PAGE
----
Get ready for the Local Ingredient Chili Challenge in New Paltz

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If I’m outside on a brisk January day, you can ixnay that cup of hot cocoa for me: I’d rather wrap my mittened paws around a cup of hot, steamy chili. And getting to sample my fill of more than 20 varieties of the spicy, fragrant stew? Heaven. (Just don’t forget the toppings.)

That’s why, on Saturday, January 26 from 12 noon to 3 p.m., I’ll join the throng in the courtyard at the Water Street Market in New Paltz for the fifth annual Local Ingredient Chili Challenge. (And if last year’s event is any indication of this year’s, get there early: To my disappointment, much of the chili last year was sold out by the last hour.)

The chili samples are dished up in two-ounce cups, attainable with tickets sold at $1 each (or 12 tickets for $10, 25 tickets for $20). The proceeds benefit the St. Joseph’s Church Food Pantry in New Paltz, which provides emergency food assistance for hundreds of local families every year. Last year the Chili Challenge raised a record $2,200 for those in need.

Organizer Theresa Fall says that she came up with the idea to hold the Local Ingredient Chili Challenge five years ago after taking over as events planner at the Water Street Market. In searching for a fun winter event to hold outdoors, the Market’s proprietors also wanted something that would have some meaning to it – something that would raise money for a good cause and promote sustainability, too.

“It’s not just a chili cook-off,” she says, “it’s a challenge for people to try to find local ingredients in the middle of winter. Once people start thinking about how to find locally grown food in winter, it makes them think about how they can apply that in their everyday life year-round.”

Now people tell her that they are starting to anticipate the Chili Challenge and grow vegetables for it the summer before, canning or freezing their peppers, onions and tomatoes in preparation for the January event. One entrant this year, notes Fall, is even using chicken from his home-raised chickens.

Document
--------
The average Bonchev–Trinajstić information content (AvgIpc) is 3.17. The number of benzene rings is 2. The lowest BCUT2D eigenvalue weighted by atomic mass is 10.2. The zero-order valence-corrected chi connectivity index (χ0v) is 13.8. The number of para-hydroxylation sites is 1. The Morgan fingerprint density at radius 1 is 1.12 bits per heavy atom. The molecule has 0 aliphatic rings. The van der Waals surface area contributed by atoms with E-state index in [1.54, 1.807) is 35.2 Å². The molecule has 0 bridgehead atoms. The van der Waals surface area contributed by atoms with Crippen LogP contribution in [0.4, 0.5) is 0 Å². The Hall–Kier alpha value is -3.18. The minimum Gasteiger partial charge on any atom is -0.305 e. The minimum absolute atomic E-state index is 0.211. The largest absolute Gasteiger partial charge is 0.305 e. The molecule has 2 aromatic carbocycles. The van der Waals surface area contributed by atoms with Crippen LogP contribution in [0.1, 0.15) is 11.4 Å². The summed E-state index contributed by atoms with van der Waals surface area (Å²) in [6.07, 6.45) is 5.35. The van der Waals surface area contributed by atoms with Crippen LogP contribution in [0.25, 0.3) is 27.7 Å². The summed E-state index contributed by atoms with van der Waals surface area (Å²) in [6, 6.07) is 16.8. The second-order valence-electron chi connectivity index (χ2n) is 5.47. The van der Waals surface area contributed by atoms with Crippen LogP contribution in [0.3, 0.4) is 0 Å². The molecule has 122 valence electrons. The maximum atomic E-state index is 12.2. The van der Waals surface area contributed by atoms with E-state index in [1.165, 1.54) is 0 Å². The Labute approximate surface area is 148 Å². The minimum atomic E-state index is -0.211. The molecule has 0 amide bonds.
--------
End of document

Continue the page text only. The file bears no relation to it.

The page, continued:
The event brings together chili-makers both amateur and professional. Participating New Paltz eateries include the Gilded Otter, P & G’s Restaurant, A Tavola Trattoria, Il Gallo Giallo and West Park’s Global Palate – the latter two first-time entrants into the competition. Entries by a lot of home chefs this year are anticipated by organizers as well.

A panel of three judges (one from out of town, so as not to know any of the people whom he or she is judging, says Fall) will award bragging rights to participants in categories including Best Vegetarian, People’s Choice, Most Creative, Best Home Chef and Best Professional. Members of the public have the opportunity to vote for their favorite, too.

Each chili recipe must contain at least five local ingredients, but word is that it carries a lot of weight with the judges when participants go above and beyond the required amount of local ingredients. Chili-makers are required to bring at least three gallons of chili to the event, kept warm in slow cookers or stockpots. The electricity for those is provided by the Water Street Market, which also donates the tasting cups and spoons.

Fifth annual Local Ingredient Chili Challenge, Saturday, January 26, 12 noon-3 p.m., $1 per tasting (12/$10, 25/$20), courtyard of Water Street Market, 10 Main Street, New Paltz; (845) 255-1403, http://waterstreetmarket.com.

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